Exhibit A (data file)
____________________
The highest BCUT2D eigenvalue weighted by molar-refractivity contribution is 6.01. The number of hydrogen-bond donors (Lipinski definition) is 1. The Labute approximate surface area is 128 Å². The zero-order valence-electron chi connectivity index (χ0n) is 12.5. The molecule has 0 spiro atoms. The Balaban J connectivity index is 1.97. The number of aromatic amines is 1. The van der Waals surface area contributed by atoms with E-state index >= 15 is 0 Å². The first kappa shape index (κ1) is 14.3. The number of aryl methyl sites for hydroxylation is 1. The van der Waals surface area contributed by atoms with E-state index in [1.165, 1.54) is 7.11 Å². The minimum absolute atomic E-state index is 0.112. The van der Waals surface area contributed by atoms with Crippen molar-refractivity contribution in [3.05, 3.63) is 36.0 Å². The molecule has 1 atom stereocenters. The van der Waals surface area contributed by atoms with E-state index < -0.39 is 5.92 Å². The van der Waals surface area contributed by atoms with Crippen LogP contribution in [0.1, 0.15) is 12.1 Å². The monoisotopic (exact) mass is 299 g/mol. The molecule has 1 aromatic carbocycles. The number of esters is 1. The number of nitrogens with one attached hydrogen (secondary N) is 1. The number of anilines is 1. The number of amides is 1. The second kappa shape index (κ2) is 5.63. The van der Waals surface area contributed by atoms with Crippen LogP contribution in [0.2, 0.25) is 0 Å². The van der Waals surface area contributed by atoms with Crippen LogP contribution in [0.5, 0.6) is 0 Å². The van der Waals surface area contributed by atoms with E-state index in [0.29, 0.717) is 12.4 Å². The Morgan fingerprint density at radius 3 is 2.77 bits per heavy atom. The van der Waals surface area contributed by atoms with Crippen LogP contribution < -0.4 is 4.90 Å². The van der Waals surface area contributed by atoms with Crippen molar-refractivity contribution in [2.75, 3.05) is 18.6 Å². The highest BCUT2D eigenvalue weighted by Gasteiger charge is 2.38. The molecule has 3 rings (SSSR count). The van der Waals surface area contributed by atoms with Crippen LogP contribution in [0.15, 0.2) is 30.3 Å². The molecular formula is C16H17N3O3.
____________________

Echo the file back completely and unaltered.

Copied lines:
The highest BCUT2D eigenvalue weighted by molar-refractivity contribution is 6.01. The number of hydrogen-bond donors (Lipinski definition) is 1. The Labute approximate surface area is 128 Å². The zero-order valence-electron chi connectivity index (χ0n) is 12.5. The molecule has 0 spiro atoms. The Balaban J connectivity index is 1.97. The number of aromatic amines is 1. The van der Waals surface area contributed by atoms with E-state index >= 15 is 0 Å². The first kappa shape index (κ1) is 14.3. The number of aryl methyl sites for hydroxylation is 1. The van der Waals surface area contributed by atoms with E-state index in [1.165, 1.54) is 7.11 Å². The minimum absolute atomic E-state index is 0.112. The van der Waals surface area contributed by atoms with Crippen molar-refractivity contribution in [3.05, 3.63) is 36.0 Å². The molecule has 1 atom stereocenters. The van der Waals surface area contributed by atoms with E-state index < -0.39 is 5.92 Å². The van der Waals surface area contributed by atoms with Crippen LogP contribution in [0.1, 0.15) is 12.1 Å². The monoisotopic (exact) mass is 299 g/mol. The molecule has 1 aromatic carbocycles. The number of esters is 1. The number of nitrogens with one attached hydrogen (secondary N) is 1. The number of anilines is 1. The number of amides is 1. The second kappa shape index (κ2) is 5.63. The van der Waals surface area contributed by atoms with Crippen LogP contribution in [0.2, 0.25) is 0 Å². The van der Waals surface area contributed by atoms with Crippen LogP contribution in [0.5, 0.6) is 0 Å². The van der Waals surface area contributed by atoms with E-state index in [0.29, 0.717) is 12.4 Å². The Morgan fingerprint density at radius 3 is 2.77 bits per heavy atom. The van der Waals surface area contributed by atoms with Crippen LogP contribution < -0.4 is 4.90 Å². The van der Waals surface area contributed by atoms with Crippen molar-refractivity contribution in [2.75, 3.05) is 18.6 Å². The highest BCUT2D eigenvalue weighted by Gasteiger charge is 2.38. The molecule has 3 rings (SSSR count). The van der Waals surface area contributed by atoms with Crippen LogP contribution in [0.15, 0.2) is 30.3 Å². The molecular formula is C16H17N3O3.